Leelanau-Fall-Color-by-Ken-Scott

2014 Fall Color in Leelanau County, the Sleeping Bear Dunes & Traverse City, Michigan

Color Tour ... Inspiration Point
Color Tour … Inspiration Point by Ken Scott

See the comments for color updates and add your own!

Scenic drive Sleeping Bear Dunes by creed_400

Scenic drive Sleeping Bear Dunes by creed_400

Fall color season is a great time to visit the Leelanau Peninsula. Our roadsides are lined with maple and oak and while the hillsides catch fire in late September of every year, the pace slows down and gives visitors a little more elbow room to slow down and enjoy it all. Here’s a few of our favorite fall features and websites…

M-22 Barn by Stacy Niedzwiecki

M-22 Barn by Stacy Niedzwiecki

Over at Michigan.org their fall color tour for Leelanau/Traverse City/Benzie features Leelanau:

“Land of Delight” is the English translation of the Indian wood “leelanau,” and it’s easy to understand the reason for so naming the Leelanau Peninsula, especially in fall. Circling the perimeter of the place many call Michigan’s “little finger” is a color tour that has been popular for decades. An easy and interesting route, M-22 takes you along the shoreline through the quaint villages of Suttons Bay, Peshasbestown, Omena and Northport, with water views almost the entire way. North of Suttons Bay the sign reads: Northport 12 miles. Northport, situated near the tip of Leelanau Peninsula, overlooking Grand Traverse Bay, is a picture-perfect town, with a marina, waterfront, unique shops, galleries and restaurants.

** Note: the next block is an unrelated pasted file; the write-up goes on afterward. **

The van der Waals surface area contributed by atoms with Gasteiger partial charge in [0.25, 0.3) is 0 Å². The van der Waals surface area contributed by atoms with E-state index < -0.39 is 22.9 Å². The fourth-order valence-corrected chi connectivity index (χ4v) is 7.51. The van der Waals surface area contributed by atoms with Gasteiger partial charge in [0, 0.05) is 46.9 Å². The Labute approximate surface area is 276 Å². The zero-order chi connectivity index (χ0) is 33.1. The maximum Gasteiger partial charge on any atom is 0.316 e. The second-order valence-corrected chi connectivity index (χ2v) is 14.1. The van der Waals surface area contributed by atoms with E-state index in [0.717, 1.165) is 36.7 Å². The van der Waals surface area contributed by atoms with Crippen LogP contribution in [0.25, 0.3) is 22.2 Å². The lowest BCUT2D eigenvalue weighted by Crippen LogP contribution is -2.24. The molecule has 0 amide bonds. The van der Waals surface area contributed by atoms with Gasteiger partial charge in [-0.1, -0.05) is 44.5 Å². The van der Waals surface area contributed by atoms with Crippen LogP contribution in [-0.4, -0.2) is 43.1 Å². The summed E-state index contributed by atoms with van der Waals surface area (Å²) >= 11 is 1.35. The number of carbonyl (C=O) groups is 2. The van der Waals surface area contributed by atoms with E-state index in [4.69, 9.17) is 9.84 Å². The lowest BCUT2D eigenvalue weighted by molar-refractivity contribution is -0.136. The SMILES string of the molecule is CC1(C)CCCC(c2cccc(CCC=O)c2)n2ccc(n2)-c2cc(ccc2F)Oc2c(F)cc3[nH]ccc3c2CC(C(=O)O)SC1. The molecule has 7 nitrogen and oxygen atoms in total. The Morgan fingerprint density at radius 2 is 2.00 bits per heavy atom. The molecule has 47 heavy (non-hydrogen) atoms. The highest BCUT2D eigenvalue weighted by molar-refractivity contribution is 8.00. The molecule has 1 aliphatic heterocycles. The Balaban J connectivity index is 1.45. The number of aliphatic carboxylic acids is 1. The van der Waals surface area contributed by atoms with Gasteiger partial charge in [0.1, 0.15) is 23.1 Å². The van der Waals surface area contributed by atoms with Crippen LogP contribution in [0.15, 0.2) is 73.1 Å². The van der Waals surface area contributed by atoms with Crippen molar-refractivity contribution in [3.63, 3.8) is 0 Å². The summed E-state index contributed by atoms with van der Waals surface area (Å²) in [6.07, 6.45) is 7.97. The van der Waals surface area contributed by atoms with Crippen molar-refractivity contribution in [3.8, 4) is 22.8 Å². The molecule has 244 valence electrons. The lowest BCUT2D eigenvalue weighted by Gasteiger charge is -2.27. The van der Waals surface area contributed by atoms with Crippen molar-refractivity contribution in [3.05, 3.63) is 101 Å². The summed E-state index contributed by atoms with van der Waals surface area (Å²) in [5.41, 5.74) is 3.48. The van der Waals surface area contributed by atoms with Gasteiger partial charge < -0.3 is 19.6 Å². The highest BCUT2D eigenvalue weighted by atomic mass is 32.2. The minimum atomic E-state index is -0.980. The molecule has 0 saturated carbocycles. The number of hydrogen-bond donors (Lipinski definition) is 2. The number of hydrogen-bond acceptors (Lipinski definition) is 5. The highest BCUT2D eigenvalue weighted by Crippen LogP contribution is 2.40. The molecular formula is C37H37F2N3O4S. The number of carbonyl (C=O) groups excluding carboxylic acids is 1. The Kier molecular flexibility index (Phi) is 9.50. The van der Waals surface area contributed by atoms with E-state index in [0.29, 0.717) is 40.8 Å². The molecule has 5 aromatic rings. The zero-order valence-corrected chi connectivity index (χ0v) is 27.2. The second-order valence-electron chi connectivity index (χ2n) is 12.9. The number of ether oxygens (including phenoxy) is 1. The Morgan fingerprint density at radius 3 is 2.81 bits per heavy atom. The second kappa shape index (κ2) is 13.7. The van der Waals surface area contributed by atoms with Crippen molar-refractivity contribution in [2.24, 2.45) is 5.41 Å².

Each port town has its own unique charm, and each is a perfect place for shopping, dining, trying your luck at the casino or just breathing the crisp fall air. Tour the Grand Traverse Lighthouse, a living museum. Along the western coast, Leland and Glen Arbor offer still more options, and spectacular autumn color can be expected in the Sleeping Bear Dunes National Lakeshore, a 71,000-acre national park that includes 35 miles of Lake Michigan shoreline. Go barefoot “one last time” when you encounter the massive sand dunes and stunning sunset beaches.

According to the National Park Service, many of the best spots for viewing fall colors at Sleeping Bear are easily reached by car or by a brief hike. The park’s popular Pierce Stocking Scenic Drive, for instance, gives motorists a bird’s-eye view of areas like Alligator Hill, where brilliant fall foliage is set off by Glen Lake’s tropical shades of turquoise, jade and cobalt blue.

Get more at puremichigan.org and add your own color touring tips below!

 

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